On one occasion none of the hospital staff could agree on whether I had the capacity to refuse treatment, and, in the end, it took them five hours to decide; by which time, I was even more poorly. So, the Psychologist recommended that we write up an ‘Advanced Directive’ which would state and advise what hospital staff should do if I were to present to A&E due to my mental health. The most helpful part of it was the recommendation that staff be aware that when I was feeling well, I wanted to be alive; so, if I was refusing treatment that could help me, it should be assumed I didn’t have the capacity to do so. It meant that there were no real arguments between professionals which helped because usually when they were disagreeing with one another, I was directly blamed and treat horribly because of that blame.

The second positive step in my work with the Psychologist was when she created my Schemas document. This was basically about talking through all the different thoughts and feelings that I felt influenced me to almost become a different person, and then recording the behaviours and attitude I would exhibit, and the ways I should be treat depending upon them (you can read more about the Therapy here). The Psychologists theory here was that since the abuse happened to me when I was young, my mind had almost separated off all these different child-like parts that varied from ‘Vulnerable Child’ to ‘Impulsive Child’ – and everything in between!

These two pieces of work, were so helpful in leaving me feel that I had been listened to, validated, and understood; and these were all very important notions for my mental health. It makes me sad to think that those very simple qualities – which are arguably completely necessary aspects for any psychiatric professionals to exhibit – led to my most stable period in the community. I think it was enlightening for me to see that I actually wasn’t expecting too much from mental health services and that those very simply things were enough to leave my thoughts to self-harm or attempt suicide silenced.

Unfortunately, though, the amazing Psychologist did nothing to help me with the hallucinations and when I began experiencing visual ones, I was left so scared and hopeless that I made my first most serious suicide attempt.

After being in a psychiatric hospital down South, one of the staff called my Mum and just, in passing, mentioned Dialectical Behaviour Therapy (DBT) and when my Mum voiced having never heard of it, they explained that DBT is actually the recommended treatment for someone with the diagnosis I had held for two years; Borderline Personality Disorder (BPD). And why hadn’t we heard of it? Well, regardless of the number of people my local mental health service was diagnosing with BPD, they still didn’t have any specific help and support for those people! So, when I returned North, my Mum – being the mama bear that she is! – fought for me to have DBT, but it became apparent that the only way to do so would be if I were admitted to a specialist psychiatric hospital miles away from home!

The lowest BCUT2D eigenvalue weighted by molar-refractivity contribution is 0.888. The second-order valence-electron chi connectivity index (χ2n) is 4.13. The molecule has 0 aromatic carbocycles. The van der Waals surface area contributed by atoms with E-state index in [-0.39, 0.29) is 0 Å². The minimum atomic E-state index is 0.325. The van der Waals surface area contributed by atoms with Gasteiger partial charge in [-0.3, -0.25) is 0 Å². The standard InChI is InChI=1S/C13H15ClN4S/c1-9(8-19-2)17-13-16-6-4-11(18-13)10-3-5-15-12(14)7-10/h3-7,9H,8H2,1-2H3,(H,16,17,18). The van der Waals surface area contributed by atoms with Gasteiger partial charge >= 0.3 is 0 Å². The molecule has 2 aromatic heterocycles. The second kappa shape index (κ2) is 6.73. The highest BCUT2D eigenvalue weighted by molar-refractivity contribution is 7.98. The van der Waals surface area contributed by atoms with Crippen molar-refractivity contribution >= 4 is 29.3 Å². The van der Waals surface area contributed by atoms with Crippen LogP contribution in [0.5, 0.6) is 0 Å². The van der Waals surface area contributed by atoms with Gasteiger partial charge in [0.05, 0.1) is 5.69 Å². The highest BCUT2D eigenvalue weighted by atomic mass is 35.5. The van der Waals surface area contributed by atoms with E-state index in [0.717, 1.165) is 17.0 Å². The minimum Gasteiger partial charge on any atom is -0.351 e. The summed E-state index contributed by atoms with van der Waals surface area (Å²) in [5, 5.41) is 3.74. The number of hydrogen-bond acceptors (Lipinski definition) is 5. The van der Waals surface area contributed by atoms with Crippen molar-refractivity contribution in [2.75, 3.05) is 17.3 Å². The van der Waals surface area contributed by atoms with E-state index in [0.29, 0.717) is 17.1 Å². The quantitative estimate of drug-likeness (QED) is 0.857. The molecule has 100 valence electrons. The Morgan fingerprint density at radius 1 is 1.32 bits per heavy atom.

When the assessment for the private hospital in Bradford revealed that going there would mean so much more than being just one weekly DBT session as I had imagined; I refused to go. Initially, this was seen as my decision that I was both capable and allowed to make, but when the hallucinations worsened and my third suicide attempt became the most life-threatening, that decision was taken away from me. Which meant that when I woke up from life support in Intensive Care, I was told that I’d be going to the Bradford hospital with or without my consent and cooperation.

So, I agreed to go because as honestly suicidal as I had been when an Anaesthetist in A&E told me that I was about to be sedated and treat under the Mental Capacity Act and I said “I hope something goes wrong and I die anyway;” the entire situation had terrified me. It’s kind of like this episode in Greys Anatomy(!) where a prisoner on death row is taken to the hospital and he refuses treatment for his injuries, but when he’s actually about to die; he says he doesn’t want to and asks for help. One of the Doctors says that death is a scary thing and he’s allowed to be afraid of it. And I guess that’s sort of what happened to me… I felt suicidal, but when I actually came close to death, that seemed to disappear and was replaced by an intense and overwhelming terror.

But that ‘terror’ was so much about dying as it was about living… Months before my mental health went downhill, I was given too much morphine in a medical hospital, and I went into respiratory arrest (I stopped breathing). It’s well over a decade later and I still vividly remember the sense of serenity and the bright white light that filled my vision and left me inexplicably desperate to reach where it was at its brightest. I wasn’t afraid of death – in fact, I quite liked the idea of it… The memories of that blissful, peaceful feeling made the idea of dying kind of comforting.